If your partner keeps you awake at night snoring, getting up frequently, stealing the covers, or just being generally annoying in bed, it might be time for a divorce. A sleep divorce, that is. Many couples who interrupt each other’s nightly rest have found refuge in sleeping apart, and discovered it helps not only their shut-eye quotient, but their relationship. According to a survey from Slumber Cloud, 12 percent of American couples have filed for a sleep divorce, and 30 percent have discussed it.
“As a couple, if you enjoy sleeping together and can do so without disrupting each other’s sleep, that’s a great outcome. However, it doesn’t mean that your relationship is better than a couple who sleeps separately,” says Jennifer Adams, author of Sleeping Apart Not Falling Apart, who sleeps in a separate room than her husband of 15 years. If you’d like to try sleep divorce for yourself, Adams says timing and tone matter. “Make sure you know why you want to sleep separately and be very clear to your partner that it’s not an act of rejection,” she advises. “It comes down to proving that you aren’t trying to avoid your partner, you are focused on finding an environment that helps you sleep well.”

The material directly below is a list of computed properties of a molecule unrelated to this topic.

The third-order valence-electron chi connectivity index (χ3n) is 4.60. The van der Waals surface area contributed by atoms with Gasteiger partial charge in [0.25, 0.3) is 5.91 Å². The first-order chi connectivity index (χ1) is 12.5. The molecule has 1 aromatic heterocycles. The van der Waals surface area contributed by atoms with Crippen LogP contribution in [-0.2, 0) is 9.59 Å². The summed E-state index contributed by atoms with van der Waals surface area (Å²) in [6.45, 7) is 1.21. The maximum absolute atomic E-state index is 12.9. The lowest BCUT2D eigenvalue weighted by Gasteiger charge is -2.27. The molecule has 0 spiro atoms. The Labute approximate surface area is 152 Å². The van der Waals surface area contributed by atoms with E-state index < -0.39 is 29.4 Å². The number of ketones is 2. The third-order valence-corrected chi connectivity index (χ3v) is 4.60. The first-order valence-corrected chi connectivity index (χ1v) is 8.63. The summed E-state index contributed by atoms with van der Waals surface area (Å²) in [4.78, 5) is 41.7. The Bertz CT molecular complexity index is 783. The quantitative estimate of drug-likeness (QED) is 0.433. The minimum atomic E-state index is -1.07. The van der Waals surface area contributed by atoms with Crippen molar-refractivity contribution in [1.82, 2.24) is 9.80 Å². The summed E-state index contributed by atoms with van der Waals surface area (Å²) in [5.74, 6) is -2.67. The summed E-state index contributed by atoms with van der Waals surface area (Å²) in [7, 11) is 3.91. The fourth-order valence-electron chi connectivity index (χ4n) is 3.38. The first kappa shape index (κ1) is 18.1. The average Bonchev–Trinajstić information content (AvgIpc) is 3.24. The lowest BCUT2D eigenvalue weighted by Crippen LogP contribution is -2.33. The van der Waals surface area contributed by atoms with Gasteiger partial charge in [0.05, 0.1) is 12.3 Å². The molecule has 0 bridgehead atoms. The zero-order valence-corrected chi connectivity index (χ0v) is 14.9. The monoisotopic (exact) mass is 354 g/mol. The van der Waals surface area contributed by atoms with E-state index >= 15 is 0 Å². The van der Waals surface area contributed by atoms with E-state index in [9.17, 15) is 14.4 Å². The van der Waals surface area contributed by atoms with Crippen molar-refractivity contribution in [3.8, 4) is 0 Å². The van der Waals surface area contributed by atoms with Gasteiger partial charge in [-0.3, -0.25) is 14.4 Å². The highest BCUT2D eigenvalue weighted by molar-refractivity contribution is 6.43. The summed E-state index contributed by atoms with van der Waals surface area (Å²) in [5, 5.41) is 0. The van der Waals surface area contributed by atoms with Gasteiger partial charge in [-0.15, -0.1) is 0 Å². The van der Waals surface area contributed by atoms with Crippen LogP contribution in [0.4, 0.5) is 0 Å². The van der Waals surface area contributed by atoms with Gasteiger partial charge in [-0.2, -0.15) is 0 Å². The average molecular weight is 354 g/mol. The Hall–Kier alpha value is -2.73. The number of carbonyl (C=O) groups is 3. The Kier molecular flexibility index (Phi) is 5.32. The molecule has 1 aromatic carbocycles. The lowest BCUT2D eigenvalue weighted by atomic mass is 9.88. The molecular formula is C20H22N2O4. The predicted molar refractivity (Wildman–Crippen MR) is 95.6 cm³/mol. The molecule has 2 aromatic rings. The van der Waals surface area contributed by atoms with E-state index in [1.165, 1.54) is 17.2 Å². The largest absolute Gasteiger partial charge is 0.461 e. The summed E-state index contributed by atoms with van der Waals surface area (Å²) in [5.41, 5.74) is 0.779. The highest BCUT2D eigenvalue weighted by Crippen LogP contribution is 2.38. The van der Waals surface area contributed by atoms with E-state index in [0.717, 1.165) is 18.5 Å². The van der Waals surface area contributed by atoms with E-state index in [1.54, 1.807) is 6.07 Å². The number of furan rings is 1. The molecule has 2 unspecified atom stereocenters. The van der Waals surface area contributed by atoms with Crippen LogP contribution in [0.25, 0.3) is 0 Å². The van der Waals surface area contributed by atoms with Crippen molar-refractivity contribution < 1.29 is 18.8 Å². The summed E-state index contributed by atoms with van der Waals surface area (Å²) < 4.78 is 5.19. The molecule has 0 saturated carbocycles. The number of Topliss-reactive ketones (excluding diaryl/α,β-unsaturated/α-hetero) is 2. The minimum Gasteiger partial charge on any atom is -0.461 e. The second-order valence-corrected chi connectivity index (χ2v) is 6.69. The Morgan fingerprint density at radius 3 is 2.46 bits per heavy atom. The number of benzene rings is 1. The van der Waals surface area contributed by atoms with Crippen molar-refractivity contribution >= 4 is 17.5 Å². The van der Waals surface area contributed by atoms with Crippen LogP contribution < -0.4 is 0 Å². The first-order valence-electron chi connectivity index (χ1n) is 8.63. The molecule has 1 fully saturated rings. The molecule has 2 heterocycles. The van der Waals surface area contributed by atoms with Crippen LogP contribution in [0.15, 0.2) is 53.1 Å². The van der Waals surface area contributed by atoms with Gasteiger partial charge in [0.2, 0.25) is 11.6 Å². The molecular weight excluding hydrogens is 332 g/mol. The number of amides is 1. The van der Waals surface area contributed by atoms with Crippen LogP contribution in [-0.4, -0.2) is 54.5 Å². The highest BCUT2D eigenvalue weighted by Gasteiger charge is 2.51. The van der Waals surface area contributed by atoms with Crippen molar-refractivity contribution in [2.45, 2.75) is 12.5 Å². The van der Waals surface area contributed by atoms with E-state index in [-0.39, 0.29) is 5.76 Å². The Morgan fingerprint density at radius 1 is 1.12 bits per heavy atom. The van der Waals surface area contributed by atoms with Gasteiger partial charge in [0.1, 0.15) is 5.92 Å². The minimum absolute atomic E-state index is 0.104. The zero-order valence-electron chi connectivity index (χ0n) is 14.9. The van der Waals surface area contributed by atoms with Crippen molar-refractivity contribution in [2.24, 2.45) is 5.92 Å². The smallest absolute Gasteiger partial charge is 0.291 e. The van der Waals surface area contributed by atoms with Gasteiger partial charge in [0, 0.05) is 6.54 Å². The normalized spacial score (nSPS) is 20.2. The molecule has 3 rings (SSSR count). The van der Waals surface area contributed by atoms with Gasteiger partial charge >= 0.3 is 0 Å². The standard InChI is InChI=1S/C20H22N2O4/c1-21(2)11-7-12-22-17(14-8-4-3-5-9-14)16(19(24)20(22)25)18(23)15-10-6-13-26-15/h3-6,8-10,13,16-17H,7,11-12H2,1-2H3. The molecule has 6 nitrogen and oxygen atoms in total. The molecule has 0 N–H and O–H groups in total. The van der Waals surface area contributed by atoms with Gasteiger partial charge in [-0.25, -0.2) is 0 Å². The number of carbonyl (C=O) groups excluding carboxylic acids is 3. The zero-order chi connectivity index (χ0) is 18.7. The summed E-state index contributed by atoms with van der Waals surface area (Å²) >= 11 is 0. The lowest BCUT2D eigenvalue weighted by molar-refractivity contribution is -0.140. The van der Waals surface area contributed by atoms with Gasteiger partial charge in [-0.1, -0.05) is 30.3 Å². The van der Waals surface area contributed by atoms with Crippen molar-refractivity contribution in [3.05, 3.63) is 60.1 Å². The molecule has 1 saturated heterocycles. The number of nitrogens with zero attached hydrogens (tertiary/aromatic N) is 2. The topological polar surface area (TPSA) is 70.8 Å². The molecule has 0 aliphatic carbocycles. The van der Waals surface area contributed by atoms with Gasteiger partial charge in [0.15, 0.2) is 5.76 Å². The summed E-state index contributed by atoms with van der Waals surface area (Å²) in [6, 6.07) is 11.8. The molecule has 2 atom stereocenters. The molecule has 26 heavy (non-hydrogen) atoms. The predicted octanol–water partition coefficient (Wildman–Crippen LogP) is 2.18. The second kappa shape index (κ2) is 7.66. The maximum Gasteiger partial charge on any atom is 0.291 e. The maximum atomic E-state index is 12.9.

Adams recommends choosing a time when you both have plenty of time to talk through it, and carefully explaining the reasons why you want to try sleeping apart. Listen to your partner and do your best to put their minds at ease, especially if they express feeling hurt or rejected.